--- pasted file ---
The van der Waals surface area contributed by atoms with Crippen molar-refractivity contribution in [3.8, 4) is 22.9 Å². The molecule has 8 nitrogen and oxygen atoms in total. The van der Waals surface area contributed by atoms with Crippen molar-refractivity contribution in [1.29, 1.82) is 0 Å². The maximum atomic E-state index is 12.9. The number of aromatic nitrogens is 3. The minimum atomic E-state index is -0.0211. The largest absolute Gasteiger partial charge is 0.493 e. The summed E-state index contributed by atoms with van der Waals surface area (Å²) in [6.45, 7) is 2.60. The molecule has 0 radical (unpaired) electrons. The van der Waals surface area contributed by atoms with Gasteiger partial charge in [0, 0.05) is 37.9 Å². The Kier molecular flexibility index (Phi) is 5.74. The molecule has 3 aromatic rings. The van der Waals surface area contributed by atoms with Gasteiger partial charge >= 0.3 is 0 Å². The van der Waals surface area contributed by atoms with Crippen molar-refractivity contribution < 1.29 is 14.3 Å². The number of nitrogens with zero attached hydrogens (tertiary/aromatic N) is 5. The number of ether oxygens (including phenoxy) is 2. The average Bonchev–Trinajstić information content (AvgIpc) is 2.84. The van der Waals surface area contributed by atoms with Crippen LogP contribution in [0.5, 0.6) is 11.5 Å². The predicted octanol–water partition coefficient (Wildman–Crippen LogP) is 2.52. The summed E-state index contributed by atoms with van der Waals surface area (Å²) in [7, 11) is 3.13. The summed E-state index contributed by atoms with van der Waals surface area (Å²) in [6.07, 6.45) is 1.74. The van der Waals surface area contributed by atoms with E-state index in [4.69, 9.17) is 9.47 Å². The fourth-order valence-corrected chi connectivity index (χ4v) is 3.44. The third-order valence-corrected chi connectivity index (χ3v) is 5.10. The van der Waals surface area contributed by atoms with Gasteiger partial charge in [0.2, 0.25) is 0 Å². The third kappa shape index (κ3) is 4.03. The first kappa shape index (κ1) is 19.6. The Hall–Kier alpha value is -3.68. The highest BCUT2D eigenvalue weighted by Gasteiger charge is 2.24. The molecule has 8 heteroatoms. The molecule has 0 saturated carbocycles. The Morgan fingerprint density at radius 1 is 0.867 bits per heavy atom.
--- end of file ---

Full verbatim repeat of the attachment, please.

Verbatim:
The van der Waals surface area contributed by atoms with Crippen molar-refractivity contribution in [3.8, 4) is 22.9 Å². The molecule has 8 nitrogen and oxygen atoms in total. The van der Waals surface area contributed by atoms with Crippen molar-refractivity contribution in [1.29, 1.82) is 0 Å². The maximum atomic E-state index is 12.9. The number of aromatic nitrogens is 3. The minimum atomic E-state index is -0.0211. The largest absolute Gasteiger partial charge is 0.493 e. The summed E-state index contributed by atoms with van der Waals surface area (Å²) in [6.45, 7) is 2.60. The molecule has 0 radical (unpaired) electrons. The van der Waals surface area contributed by atoms with Gasteiger partial charge in [0, 0.05) is 37.9 Å². The Kier molecular flexibility index (Phi) is 5.74. The molecule has 3 aromatic rings. The van der Waals surface area contributed by atoms with Gasteiger partial charge >= 0.3 is 0 Å². The van der Waals surface area contributed by atoms with Crippen molar-refractivity contribution < 1.29 is 14.3 Å². The number of nitrogens with zero attached hydrogens (tertiary/aromatic N) is 5. The number of ether oxygens (including phenoxy) is 2. The average Bonchev–Trinajstić information content (AvgIpc) is 2.84. The van der Waals surface area contributed by atoms with Crippen LogP contribution in [0.5, 0.6) is 11.5 Å². The predicted octanol–water partition coefficient (Wildman–Crippen LogP) is 2.52. The summed E-state index contributed by atoms with van der Waals surface area (Å²) in [7, 11) is 3.13. The summed E-state index contributed by atoms with van der Waals surface area (Å²) in [6.07, 6.45) is 1.74. The van der Waals surface area contributed by atoms with E-state index in [4.69, 9.17) is 9.47 Å². The fourth-order valence-corrected chi connectivity index (χ4v) is 3.44. The third-order valence-corrected chi connectivity index (χ3v) is 5.10. The van der Waals surface area contributed by atoms with Gasteiger partial charge in [0.2, 0.25) is 0 Å². The third kappa shape index (κ3) is 4.03. The first kappa shape index (κ1) is 19.6. The Hall–Kier alpha value is -3.68. The highest BCUT2D eigenvalue weighted by Gasteiger charge is 2.24. The molecule has 8 heteroatoms. The molecule has 0 saturated carbocycles. The Morgan fingerprint density at radius 1 is 0.867 bits per heavy atom.